Tech Topic

Understanding Kubernetes for enterprises

Red Hat® OpenShift® is supported Kubernetes for cloud-native applications with enterprise security

Download technology detail

Kubernetes is the leading container orchestration framework

Applications are increasingly built as discrete functional parts, each of which can be delivered as a container. That means for every application, there are more parts to manage. To handle this complexity at scale, teams need a policy-driven, automated solution that dictates how and where containers will run. Kubernetes is an open source, extensible container orchestrator designed to handle these challenges.


One of the most popular projects on Github1



1700+ individual and dozens of corporate contributors2


Of enterprises

75% of enterprises cite complexity as a blocker to adopting Kubernetes3

Enterprise Kubernetes

If implemented and maintained correctly, Kubernetes offers everyone - IT operations, developers, and business owners - great benefits:


Kubernetes can run on a local machine or across multiple clusters in widespread availability zones. It horizontally scales your cluster when you need it, and scales it back when you don’t.

Workload portability

Kubernetes runs on-premise in your own datacenter, in a public cloud, or a hybrid cloud configuration, deploying containers the same way, every time.

Separation of concerns

Operations value stability, while developers value speed. Kubernetes resolves this conflict, so businesses can focus on what everyone wants: innovation and growth.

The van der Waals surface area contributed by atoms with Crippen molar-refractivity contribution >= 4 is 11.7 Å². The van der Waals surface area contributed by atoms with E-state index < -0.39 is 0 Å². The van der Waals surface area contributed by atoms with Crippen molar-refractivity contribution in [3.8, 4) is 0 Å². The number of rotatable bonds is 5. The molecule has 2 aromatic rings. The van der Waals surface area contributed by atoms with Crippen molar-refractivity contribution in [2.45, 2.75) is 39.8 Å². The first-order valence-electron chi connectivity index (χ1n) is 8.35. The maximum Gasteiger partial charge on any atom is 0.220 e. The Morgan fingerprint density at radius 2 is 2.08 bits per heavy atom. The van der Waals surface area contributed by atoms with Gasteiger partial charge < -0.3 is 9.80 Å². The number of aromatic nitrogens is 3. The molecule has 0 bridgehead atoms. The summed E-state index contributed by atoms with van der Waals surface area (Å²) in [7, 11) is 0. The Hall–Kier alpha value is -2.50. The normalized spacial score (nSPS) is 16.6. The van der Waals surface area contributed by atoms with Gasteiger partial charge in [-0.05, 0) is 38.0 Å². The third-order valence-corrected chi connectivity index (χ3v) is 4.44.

Installing, deploying, and managing Kubernetes is easier said than done. 75% of users cite complexity of implementation and operations as the top blocker to using Kubernetes in production4. Enterprises need to consider security, multi-tenancy, and integration with existing investments when evaluating whether to use Kubernetes.

This offers numerous lifecycle management challenges:


IT must validate hosts with the right settings and Linux operating system during Kubernetes installation.


As Kubernetes is deployed, the right identity and security accesses must be supplied, along with integrations for storage, networking, and container registry solutions.


Once deployed, Kubernetes must be integrated with more solutions, including platform monitoring, security hardening, and logging solutions. Organizations with multiple teams must ensure resources are segmented correctly, and metering and chargeback solutions are properly configured.


When Kubernetes is fully operational, all layers of the stack - the Linux container host, Kubernetes itself, and the services running on top of Kubernetes - need constant patching and updates.

Though Kubernetes is a powerful project and offers businesses many advantages, some assembly is required as it isn’t an out-of-the-box solution. In addition to requiring significant work to set roles, access controls, and multi-tenancy policies, Kubernetes also lacks:

Developer tooling and application services